Piston OpenStack 3.5 Brings Simplicity Of Apple Alongside AWS-like Functionality To OpenStack And IaaS

Piston Cloud Computing today announces the availability of Piston OpenStack 3.5 for enterprise-grade IaaS platforms for private clouds. Piston OpenStack 3.5 features support for OpenStack Icehouse, the latest release of the open source IaaS collaboration from the OpenStack Foundation. Version 3.5 of Piston’s commercial variant of OpenStack features support for Intel® Trusted Execution Technology (Intel® TXT) for enhanced hardware-based security that mitigates against threats posed by “hypervisor attacks, BIOS or other firmware attacks, malicious root kit installations, or other software attacks.” This release also features enhanced support for rolling upgrades including live migration that enables customers to seamlessly migrate their deployments from one version of OpenStack to another with zero downtime. In conjunction with the news of today’s release, Piston revealed a Total Cost of Ownership (TCO) calculator that allows customers to compare the cost of Piston deployments with Amazon Web Services. When asked whether the TCO reflected prices of other well known IaaS platforms such as Microsoft Azure and Google Compute Engine, Piston CTO and co-founder Joshua McKenty noted that AWS represents the sole vendor used for comparison because it has become the standard for IaaS price comparisons. In a phone interview with Cloud Computing Today, McKenty also noted that Piston typically weighs in at roughly 1/3 the price of a comparable AWS deployment and thereby competes with IaaS vendors not only in price, but also with respect to operational simplicity and of course, interoperability as well.

In all, today’s release delivers a significant, no-frills upgrade to February’s Piston OpenStack 3.0 release that underscores Piston’s commitment to bringing Apple-like simplicity to OpenStack deployments. Piston OpenStack just works in much the same vein as Apple products in bringing consumers premium level functionality without miring users in the intricacies of OpenStack that have traditionally been reserved for its power users. Piston customer Solidify Security expanded on Piston’s commitment to doing the “boring” work of delivering IT infrastructures for application development as follows:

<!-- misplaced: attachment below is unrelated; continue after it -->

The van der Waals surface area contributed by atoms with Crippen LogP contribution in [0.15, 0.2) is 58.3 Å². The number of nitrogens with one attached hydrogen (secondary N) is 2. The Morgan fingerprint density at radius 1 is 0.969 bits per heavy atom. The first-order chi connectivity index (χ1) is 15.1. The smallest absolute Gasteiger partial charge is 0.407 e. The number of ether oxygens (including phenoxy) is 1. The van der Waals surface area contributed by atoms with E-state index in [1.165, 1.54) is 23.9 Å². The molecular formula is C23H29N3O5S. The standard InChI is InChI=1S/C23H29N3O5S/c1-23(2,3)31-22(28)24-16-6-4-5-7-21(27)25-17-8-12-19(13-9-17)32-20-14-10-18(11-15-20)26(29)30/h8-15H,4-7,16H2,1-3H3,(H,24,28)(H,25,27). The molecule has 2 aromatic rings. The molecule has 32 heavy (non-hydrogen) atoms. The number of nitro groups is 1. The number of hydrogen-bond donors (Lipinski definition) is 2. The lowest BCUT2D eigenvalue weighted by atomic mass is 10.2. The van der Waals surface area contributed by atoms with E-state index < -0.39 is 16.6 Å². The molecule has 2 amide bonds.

We believe your ability to install, configure, integrate, maintain and life cycle applications shouldn’t stop you from having access to tools that will help you create an active security footprint. Piston is very much built from the same cloth. They believe in doing the hard boring things very well, leaving our team time to focus on building PaaS and SaaS offerings, and not on running our cluster. Piston has been able to do that and more with Piston OpenStack. With just a few considerations for compatibility we were able to select our hardware from a wide variety of vendors. And in one short afternoon we had our code migrated and own internal cluster up and running at a price previously thought out of reach.

Here, the Solidify Security team testifies to Piston’s unique focus on facilitating rapid, low cost deployments of infrastructure that enables them to “focus on building PaaS and SaaS offerings” instead of provisioning and configuring hardware. Piston’s ability to simplify OpenStack deployment and operations as indicated here may well be a game changer in the OpenStack space given OpenStack’s reputation for complexity and intensely manual deployments. That Piston appears to have cracked the nut regarding the commoditization of OpenStack bodes well not only for Piston, but for the OpenStack community at large, which stands to benefit immensely from the lead taken by McKenty’s visionary focus on delivering a product that blends the AWS-like functionality with the simplicity of Apple for private cloud IaaS deployments. Expect Piston’s reputation for user friendly products that excel at doing a few things well to propel increased market traction as its reputation for simplicity and value continues to proliferate in the OpenStack and IaaS communities.